It's funny to see so many people complain about how Signal is developed or maintained meanwhile they're accomplishing what nobody else ever has: making end-to-end encryption accessible to non-experts for real. They have invented and continue to invent novel techniques overcoming complex technical challenges to do so, all while not complicating the UX. So before you criticize, consider that your criticism might be irrelevant to anyone outside the narrow scope of computing enthusiasts.

@be its relevant because right now it is completely unusable.

@mithrandir @be You missed the other part of that. It's "completely unusable" because _so many people are switching_. Think about how gigantic an influx this has to be to run into this problem.

Decentralized services don't have this issue because nobody uses them 😜 But also, if 40+ million new people signed up for _any_ service in the span of a week, there's no goddamn way it's going to cope gracefully. And to think otherwise is to be completely naive.

@chiraag @mithrandir 40 MILLION?! 🤯 That's 10 times the size of the entire fediverse -- in only a week!

@be @mithrandir Exactly. People don't understand the scale of growth Signal has seen over the last week, which is why we see stuff like "A federated system wouldn't have this issue". Yes. Yes, it would. You _cannot_ suddenly add tens of millions of users to a system and expect everything to go smoothly.

@chiraag @be I think if 40 million peopled "signed up" for Tox (which uses a DHT not unlike BitTorrent's) it would be fine. Because its designed to work with that huge number of users.

@mithrandir @chiraag That's a moot point because 40 million users are not signing up for Tox.

@be @chiraag the point is that because Tox is fully peer-to-peer, it could handle that amount of traffic. It is not at all moot; time and time again, decentralized services beat centralized ones in terms of availability. Look at how every tech giant has massively distributed their server architecture over the past few years. Hell look at the internet itself.
@be @chiraag anyway, the 40 million number is impressive, but in another universe this could just as easily have been a DDOS attack.

@mithrandir @chiraag No, you're missing the point. The point is that 40 million people don't care about Tox.

@be @chiraag I am aware. But I don't think it matters how many people are excited to use Signal if they can't actually use it.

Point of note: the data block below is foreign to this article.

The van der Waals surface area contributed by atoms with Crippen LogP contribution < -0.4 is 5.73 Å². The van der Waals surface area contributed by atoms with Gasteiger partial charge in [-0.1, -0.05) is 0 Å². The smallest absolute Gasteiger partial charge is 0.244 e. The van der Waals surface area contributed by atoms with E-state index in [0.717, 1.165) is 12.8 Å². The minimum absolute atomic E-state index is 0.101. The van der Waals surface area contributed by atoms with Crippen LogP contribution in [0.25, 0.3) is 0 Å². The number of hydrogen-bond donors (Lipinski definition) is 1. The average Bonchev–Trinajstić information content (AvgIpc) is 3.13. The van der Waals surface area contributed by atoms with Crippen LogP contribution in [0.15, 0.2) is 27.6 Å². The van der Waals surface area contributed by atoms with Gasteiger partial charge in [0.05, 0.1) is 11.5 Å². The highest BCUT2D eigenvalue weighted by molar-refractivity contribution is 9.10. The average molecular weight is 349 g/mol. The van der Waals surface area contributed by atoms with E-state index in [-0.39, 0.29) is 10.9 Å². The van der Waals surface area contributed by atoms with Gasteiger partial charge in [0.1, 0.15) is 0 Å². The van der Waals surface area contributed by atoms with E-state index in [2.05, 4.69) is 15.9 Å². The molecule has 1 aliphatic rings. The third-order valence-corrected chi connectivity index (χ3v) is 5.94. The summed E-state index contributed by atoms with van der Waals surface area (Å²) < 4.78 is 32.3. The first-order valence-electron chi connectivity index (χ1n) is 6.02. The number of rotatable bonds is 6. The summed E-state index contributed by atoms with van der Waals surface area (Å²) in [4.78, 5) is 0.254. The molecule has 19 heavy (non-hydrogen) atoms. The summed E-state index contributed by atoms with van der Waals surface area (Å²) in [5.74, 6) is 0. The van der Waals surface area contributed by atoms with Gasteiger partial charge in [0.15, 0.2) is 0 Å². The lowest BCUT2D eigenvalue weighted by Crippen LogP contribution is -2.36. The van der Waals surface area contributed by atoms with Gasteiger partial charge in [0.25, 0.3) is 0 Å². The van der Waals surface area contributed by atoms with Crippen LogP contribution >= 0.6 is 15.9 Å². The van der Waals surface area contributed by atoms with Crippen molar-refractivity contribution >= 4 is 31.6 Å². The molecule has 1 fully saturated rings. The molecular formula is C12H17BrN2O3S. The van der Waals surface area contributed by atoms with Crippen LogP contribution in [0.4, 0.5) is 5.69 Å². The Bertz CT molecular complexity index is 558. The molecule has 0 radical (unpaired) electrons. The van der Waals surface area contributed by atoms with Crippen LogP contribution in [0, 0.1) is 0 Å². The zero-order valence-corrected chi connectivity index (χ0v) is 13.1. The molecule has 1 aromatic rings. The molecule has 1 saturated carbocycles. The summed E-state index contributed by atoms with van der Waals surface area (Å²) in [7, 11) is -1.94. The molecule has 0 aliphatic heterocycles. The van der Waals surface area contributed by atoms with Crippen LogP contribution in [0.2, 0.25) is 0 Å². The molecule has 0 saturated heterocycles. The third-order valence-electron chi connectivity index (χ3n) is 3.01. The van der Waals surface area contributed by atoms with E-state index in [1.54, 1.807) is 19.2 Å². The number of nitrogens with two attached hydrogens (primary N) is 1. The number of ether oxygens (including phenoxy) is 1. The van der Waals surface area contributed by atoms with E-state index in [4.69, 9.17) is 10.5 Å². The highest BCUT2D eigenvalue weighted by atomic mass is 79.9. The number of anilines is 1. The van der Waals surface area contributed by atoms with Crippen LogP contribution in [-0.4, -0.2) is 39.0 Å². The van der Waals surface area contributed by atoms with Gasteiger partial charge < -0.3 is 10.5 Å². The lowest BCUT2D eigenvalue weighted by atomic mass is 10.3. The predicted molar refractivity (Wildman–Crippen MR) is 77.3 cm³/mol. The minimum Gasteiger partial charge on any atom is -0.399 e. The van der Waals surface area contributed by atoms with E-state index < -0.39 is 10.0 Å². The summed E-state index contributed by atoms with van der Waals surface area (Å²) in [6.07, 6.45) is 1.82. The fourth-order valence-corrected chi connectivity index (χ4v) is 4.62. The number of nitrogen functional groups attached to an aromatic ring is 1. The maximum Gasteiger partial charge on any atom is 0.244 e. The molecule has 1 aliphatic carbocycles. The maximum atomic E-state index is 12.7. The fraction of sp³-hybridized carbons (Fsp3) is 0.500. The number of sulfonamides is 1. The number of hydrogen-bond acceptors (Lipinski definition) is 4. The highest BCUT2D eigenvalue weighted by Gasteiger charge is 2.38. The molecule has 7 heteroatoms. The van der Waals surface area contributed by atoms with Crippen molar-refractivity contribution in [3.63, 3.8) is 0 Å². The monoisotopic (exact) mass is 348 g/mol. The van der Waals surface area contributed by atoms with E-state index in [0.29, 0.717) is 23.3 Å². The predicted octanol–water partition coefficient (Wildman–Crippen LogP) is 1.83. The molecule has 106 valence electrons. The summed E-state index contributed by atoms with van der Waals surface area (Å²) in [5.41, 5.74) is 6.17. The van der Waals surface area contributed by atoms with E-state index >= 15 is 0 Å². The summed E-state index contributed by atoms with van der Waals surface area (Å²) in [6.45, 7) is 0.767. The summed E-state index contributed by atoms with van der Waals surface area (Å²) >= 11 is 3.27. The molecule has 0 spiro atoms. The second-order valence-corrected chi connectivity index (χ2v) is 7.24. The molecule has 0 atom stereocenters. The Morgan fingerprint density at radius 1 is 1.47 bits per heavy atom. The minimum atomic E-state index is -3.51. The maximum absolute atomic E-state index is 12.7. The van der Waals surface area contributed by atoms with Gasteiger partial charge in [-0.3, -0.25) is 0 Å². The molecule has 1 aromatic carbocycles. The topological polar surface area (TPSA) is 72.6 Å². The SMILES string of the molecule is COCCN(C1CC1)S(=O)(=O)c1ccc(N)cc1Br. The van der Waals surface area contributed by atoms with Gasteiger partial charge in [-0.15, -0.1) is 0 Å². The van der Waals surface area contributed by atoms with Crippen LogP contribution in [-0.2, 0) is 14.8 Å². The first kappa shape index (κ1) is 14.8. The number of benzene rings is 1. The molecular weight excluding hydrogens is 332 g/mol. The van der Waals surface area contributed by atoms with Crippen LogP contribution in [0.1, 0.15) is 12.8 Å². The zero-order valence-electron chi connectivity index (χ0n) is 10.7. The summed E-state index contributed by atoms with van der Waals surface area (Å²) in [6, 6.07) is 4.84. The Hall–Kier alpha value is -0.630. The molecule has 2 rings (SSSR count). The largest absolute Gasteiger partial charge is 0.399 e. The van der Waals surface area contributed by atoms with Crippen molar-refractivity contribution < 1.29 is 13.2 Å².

@newt @be @chiraag no, you have to both be online at the same time to send a message. But you could run a very barebones server that just stays online forever, kind of like an IRC bouncer.

@mithrandir @chiraag @newt Any system requiring users to run their own server is dead on arrival.

@be @chiraag @newt I disagree, mumble was mainstream for a long time. In any case, Tox does not require you to have a bouncer, it is only required for offline messaging.

@mithrandir @chiraag @newt I've literally never heard of mumble so I disagree that it was mainstream. And you're still missing the point. "Offline messaging" is not some optional feature, it's a basic requirement.

@be @chiraag @newt oh, and thousands of children set up their own Minecraft servers. Possibly millions.

If they can do that, running a small XMPP or Tox relay server is not much harder.
@be @chiraag @newt
I looked it up: apparently in 2014 someone estimated about 300,000 public Minecraft servers, and that's not including ones that aren't on any public lists.

If you had 40 million users, that's no more than 133 per server. Very easily within operational limits of a simple chat program like Tox or XMPP.

More importantly, I could spin one up myself so my friends could use it.
@be @chiraag @newt and it appears they're still working on offline messaging in Tox without any server at all. Very cool IMO.

@newt @chiraag @mithrandir Building a community on IRC is a nonstarter in the modern world. When we switched Mixxx from IRC to Zulip, all developers started using it regularly and the community started growing.

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